The Chosen and the Beautiful

They (whoever ‘they’ are) often say you can’t judge a book by its cover. Well, as it turns out, you can. The cover for The Chosen and the Beautiful promises a story of magic, glamour and decadence set between between the two great wars … and the book pretty much delivers.

Meet the sometimes-heroine of our story, Jordan Baker: taken from Vietnam as a child and raised by the old-money Baker clan as something of a socialite (that seems to be her actual job).

Jordan enjoys wealth, a wide circle of friends of both sexes whom she dances, drinks and sleeps with as the mood takes her. She plays golf (no wait, maybe that’s her actual job …) and occasionally dabbles in magic: Jordan has the ability to bring paper cuttings to like. She’s not very good at it – she crosses paths with other Vietnamese who’re a lot better at it. Still, she uses her ability to dig herself and her sometimes friend/sometimes lover Daisy out of situations that are not necessarily dangerous, but could have made their social standing somewhat precarious.

The turning point in Jordan’s story happens when she is sucked into the orbit of Jay Gatsby (yes, that Jay Gatsby) as he attempts to lure Daisy away from her dick of a husband, Tom …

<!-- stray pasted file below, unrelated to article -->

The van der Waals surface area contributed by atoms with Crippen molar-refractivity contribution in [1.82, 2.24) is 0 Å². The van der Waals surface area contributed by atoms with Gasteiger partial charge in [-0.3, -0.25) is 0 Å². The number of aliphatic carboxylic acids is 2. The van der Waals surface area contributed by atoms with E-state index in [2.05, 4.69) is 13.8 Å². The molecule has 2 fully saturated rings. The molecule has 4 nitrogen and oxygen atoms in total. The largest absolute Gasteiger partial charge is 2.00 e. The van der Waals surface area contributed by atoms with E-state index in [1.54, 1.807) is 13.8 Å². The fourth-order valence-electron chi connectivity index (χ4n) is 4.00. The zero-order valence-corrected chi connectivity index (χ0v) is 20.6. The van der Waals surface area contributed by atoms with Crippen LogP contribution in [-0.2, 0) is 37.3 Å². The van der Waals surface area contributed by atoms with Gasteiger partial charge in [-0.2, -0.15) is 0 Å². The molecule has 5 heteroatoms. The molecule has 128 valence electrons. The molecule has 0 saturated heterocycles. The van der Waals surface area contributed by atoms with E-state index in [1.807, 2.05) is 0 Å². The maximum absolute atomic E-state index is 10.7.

This book is all about the writing; Jordan tells her story like a 200-page poem. The level of detail here is extraordinary, and I think the sense of place is the book’s strongest point. The mansions, the lives of non-stop hedonism completely untouched by the poverty, civil unrest and racism that taps on their bubble without really piercing it. Jordan doesn’t see herself as being non-white, just exotic.

As a character, she spends an awful lot of time describing her clothes, which just adds to her hedonist personae, and all her friends are seen through her point of view. They do change over the course of the book, but because Jordan is quite self-obsessed, the changes are less subtle than they appear to be. You just have to concentrate to see them.

The story builds slowly, and while you’re lost in the fantastic writing, you suddenly realise you’re heading for something of a showdown, then a shock discovery … then another, and another.

But in the end, Jordan is little more than an engaged observer, so her growth as a character was a little disappointing, definitely overshadowed by those around her. In many ways the book reminded me of Rules of Civility: sumptuous prose, with strong female leads constrained by the era they’re living in.

The Chosen and the Beautiful blends ghosts and magic into a decadent story, beautifully told.

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